Contributed By UGGC Avocats
French law has a long tradition of recognising the validity and enforceability of post-nuptial and pre-nuptial agreements, whereby the parties contractually organise the financial consequences of their divorce, and the administration and allocation of their assets.
Spouses married under French law enjoy full freedom, based on the civil code, to provide rules of administration and winding up of their assets in a contrat de mariage, assuming that these do not violate public order rules.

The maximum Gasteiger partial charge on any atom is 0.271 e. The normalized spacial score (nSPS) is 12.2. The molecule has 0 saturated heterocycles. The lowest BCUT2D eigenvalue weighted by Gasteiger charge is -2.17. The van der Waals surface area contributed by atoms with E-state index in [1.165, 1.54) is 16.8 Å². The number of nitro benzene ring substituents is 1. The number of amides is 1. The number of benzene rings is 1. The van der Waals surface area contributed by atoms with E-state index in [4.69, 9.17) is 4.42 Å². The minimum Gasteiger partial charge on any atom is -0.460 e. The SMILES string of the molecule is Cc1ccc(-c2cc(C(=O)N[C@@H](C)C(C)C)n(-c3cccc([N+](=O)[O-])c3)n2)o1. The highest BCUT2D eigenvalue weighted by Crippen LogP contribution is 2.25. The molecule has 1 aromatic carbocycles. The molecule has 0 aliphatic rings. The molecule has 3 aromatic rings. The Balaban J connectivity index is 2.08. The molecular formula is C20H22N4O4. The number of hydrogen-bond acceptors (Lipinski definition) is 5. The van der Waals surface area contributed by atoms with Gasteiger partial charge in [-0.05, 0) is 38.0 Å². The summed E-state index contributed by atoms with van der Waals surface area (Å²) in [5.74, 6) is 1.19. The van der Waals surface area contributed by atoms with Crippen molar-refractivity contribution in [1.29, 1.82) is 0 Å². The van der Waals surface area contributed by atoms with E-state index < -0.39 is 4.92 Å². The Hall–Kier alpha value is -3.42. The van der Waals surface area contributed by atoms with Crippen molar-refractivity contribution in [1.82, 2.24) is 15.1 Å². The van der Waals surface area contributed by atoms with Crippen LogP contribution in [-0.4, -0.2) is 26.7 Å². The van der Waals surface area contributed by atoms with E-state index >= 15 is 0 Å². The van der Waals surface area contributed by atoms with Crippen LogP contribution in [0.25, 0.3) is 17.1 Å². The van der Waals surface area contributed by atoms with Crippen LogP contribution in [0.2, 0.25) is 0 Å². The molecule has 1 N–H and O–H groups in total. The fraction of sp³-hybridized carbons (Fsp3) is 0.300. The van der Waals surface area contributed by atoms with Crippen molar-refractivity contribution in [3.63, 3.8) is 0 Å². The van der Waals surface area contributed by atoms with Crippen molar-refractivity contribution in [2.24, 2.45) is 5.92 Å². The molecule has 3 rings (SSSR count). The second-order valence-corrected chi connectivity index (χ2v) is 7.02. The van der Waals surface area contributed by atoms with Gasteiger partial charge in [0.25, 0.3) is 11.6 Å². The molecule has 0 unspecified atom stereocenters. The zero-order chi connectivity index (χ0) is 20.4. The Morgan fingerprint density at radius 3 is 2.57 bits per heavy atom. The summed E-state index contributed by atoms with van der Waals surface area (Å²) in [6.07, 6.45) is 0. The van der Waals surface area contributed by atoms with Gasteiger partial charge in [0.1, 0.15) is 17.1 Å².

EU regulations – specifically, that dated 24 June 2016 (referenced 2016/1103) – will offer great protection of private and family life and property rights to couples moving from one Member State to another. “The objectives of this Regulation," it reads, "namely the free movement of persons in the Union, the opportunity for spouses to arrange their property relations in respect of themselves and others during their life as a couple and when liquidating their property, and greater predictability and legal certainty, cannot be sufficiently achieved by the Member States, but can rather, by reason of the scale and effects of this Regulation, be better achieved at Union level, where appropriate by means of enhanced cooperation between Member States. In accordance with the principle of subsidiarity as set out in Article 5 of the Treaty on European Union, the Union has therefore competence to act. In accordance with the principle of proportionality set out in that Article, this Regulation does not go beyond what is necessary in order to achieve those objectives”.